By Nathan B. Lawrence, Lawrence University
Film is a big business. According to the Motion Picture Association of America’s Annual Report, movies rake in tens of billions of dollars at the box office every year, and this number is steadily increasing—but as they say, it takes money to make money, and Hollywood is certainly spending its fair share. Some of 2013's biggest movies had massive budgets: The Hunger Games: Catching Fire supposedly had a budget of more than $130 million, while Warner Brothers’ latest superhero epic, Man of Steel, had a price tag of $225 million.
Typically, the details of budget information are confidential, but there are a few examples floating around. This leaked budget for M. Night Shyamalan’s 2004 thriller The Village can provide a lot of interesting insight. Though its budget of around $70 million is smaller than a big summer blockbuster, the principles remain the same.
It's no surprise that lots of the cost of filming a big budget movie comes from the people in charge of making it. In the case of The Village, this was the case for its writer/director, who was paid more than $10 million for his services. However, these large fees are often attached to just about anyone who has significant creative influence over the film. For example, Robert Downey, Jr. was purportedly paid almost $50 million for his work on The Avengers.
Even for lesser-known actors, pay can only go so low. Guild rules mandate that actors be paid at least $859 per day. On top of this pay, the actors also need “fringes,” money paid in accordance with Screen Actors Guild instructions to provide for benefits and pensions, among other things. Also included are the other crew members who are needed to make production and post-production go smoothly and turn in a high quality finished product. Over a 30-day or longer shoot, paying the cast and crew alone can add up quickly. The number of people on a crew can be exceptionally high—but as things get more and more complicated, with the addition of effects like explosives or gunfire, every single person on that crew becomes necessary to make sure things run smoothly and efficiently. As it turns out, paying a very large crew to run on time tends to be much cheaper than paying a slightly smaller crew and having to worry about paying overtime.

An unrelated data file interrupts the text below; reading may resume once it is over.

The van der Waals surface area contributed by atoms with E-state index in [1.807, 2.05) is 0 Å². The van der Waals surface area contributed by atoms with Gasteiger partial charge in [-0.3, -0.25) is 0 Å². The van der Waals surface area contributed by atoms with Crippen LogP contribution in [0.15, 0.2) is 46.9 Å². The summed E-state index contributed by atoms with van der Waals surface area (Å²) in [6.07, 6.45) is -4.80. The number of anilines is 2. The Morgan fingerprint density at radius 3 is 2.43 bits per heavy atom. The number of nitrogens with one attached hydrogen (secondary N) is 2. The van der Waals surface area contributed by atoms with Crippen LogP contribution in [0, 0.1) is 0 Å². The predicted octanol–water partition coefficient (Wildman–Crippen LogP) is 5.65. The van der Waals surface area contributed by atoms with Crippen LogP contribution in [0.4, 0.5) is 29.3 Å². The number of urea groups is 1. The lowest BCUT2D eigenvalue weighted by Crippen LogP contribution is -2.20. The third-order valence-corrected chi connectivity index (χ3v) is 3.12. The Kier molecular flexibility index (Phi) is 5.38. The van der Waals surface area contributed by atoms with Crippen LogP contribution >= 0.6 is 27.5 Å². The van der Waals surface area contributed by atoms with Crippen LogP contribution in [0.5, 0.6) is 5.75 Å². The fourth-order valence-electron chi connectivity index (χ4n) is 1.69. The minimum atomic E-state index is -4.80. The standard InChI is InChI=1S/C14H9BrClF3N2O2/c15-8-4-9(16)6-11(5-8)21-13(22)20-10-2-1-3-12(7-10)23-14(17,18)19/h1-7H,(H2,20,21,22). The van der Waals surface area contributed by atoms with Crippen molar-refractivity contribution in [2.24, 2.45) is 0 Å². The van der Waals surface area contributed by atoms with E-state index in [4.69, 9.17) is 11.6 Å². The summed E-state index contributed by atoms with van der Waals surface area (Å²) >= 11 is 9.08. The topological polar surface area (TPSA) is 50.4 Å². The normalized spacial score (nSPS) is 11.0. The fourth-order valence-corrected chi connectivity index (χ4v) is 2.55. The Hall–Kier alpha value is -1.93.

The equipment and supplies needed to film the movie are very expensive, too. Standard 35mm color motion picture film runs about $45 per minute and a typical movie shoots about 15 times the amount of footage that winds up on screen, so a standard 120 minute movie could spend upwards of $80,000 on film stock alone—not to mention processing or the equipment to use it, which is usually rented for tens of thousands of dollars per week.
Set design and effects also take lots of money, especially in blockbuster action films. Blowing things up doesn’t come cheap; between safety regulations and the raw material itself, these costs can easily add up to millions. Even the stunts for The Village, a relatively tame film, wound up costing around $3.9 million. Visual effects add even more to these numbers; depending on the scale of a production, hundreds of VFX artists can spend months working on a film.
Marketing for films rounds out these numbers very nicely, typically adding an additional 50 percent to a film’s budget.
The MPAA says that the film industry in the United States helps to contribute more than $100 billion in wages to the economy each year, and when you start to add these numbers up, it’s easy to see how that could be possible. Making a Hollywood blockbuster requires an enormous range of equipment and crew, and by the time it’s done, everybody has contributed a little piece to something much, much larger.